- “The Buddha said that suffering was caused by desire, we’d learned, and that the cessation of desire meant the cessation of suffering. When you stopped wishing things wouldn’t fall apart, you’d stop suffering when they did.” (John Green)
8) Express gratitude daily
Don’t just lower expectations and desire less, express gratitude for where you currently are and what you currently have.
- “Gratitude for where you are, not where you hope to be, is the best virtue to practice on your quest for change. You are here, now. You have, thank goodness, been given all that you need for today.”
- “I am pursuing minimalism. I know this to be true. I want less, and I want simplicity, and I want to spend my days connecting and caring, not consuming and completing. But. More important than pursuing minimalism, for me, is pursuing gratitude.”
- “I do not yet realize that, without grace, pursuing the slow life is just as exhausting as pursuing the fast one. Without grace, minimalism is another metric for perfection.”
9) Know when to say “enough” to the online world
Digital addiction is a real thing these days, and the need for digital minimalism is more important than ever.
- “It is named the ‘web’ for good reason.” (David Foster Wallace)
- “Deep breath. Are we all inhaling intoxicating Pinterest fumes? An oxygenated reality? And if so, can we call it true inspiration? The definition of inspiration is the drawing of breath, an inhalation, a gasp. A filling-up that offers an abundance of energy for your day, for the task, for that project, for this life.”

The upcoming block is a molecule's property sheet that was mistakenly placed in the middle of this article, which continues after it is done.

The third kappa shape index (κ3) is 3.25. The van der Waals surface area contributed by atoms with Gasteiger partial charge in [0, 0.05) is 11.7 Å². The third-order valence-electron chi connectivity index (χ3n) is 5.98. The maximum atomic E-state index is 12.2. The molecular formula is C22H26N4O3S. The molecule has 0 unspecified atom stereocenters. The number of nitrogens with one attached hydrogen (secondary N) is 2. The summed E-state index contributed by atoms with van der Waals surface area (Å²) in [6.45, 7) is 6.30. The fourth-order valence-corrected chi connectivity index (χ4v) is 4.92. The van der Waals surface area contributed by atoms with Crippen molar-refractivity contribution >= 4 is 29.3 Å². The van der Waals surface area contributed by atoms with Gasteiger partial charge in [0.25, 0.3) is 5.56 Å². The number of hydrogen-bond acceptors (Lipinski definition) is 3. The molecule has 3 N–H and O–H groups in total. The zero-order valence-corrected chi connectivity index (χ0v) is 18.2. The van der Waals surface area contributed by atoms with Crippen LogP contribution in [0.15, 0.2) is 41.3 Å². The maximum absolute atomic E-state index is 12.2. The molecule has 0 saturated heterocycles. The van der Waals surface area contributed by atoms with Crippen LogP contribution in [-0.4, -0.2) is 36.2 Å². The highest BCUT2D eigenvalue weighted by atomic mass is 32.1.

- “X. You know, the X on your web browser? Click on it today. Get offline and get outside. This is my answer to a slower day, each and every time.”
10) Create margin in your life
This is probably one of the best slow living tips once you begin slow living. Creating margin can help your life breath.
- “We have margin. We have space. We have room for ourselves, for others.”
- “It is difficult to be creative, to be forbearing, to persist when you cannot see a margin of time in your calendar. When you have not created space for laughter, for surprise, for ill-timed finger-painting sessions with a condiment-covered dog.”
- “Here is the secret to subtraction. It doesn’t matter what you remove. What matters is that you stop adding it back.”
11) Forget the clock
Always remember the story of the tourist and the fisherman.
- “As soon as we begin watching the calendar, the clock, we miss the adventure.”
- “When I am too focused on the day to see this minute — this very minute — she will miss it.”
- “Big changes take small steps, and sometimes it takes just one thing to change the course of your minute, your day, your life. I believe in the power of one…Often it takes just one small thing, just one small thing that proves not to be small at all.”
12) Leave room for revision
One of my favorite quotes of all time is: “Edit your life frequently and ruthlessly. It’s your masterpiece after all.” (Nathan W. Morris).
- “I can now authoritatively tell you that in crossword puzzles and in life, use pencil. Things will need to be erased.”
- “Wisdom is little more than knowing what works for you and forgetting the rest.”
- “All human plans are subject to ruthless revision by Nature, or Fate, or whatever one preferred to call the powers behind the Universe.” (Arthur C. Clarke)
Have you read Chasing Slow? Do you have any additional insights, takeaways, or favorite quotes? Please share them in the comments.
“Keep slowing down. You’ve got a race to lose.”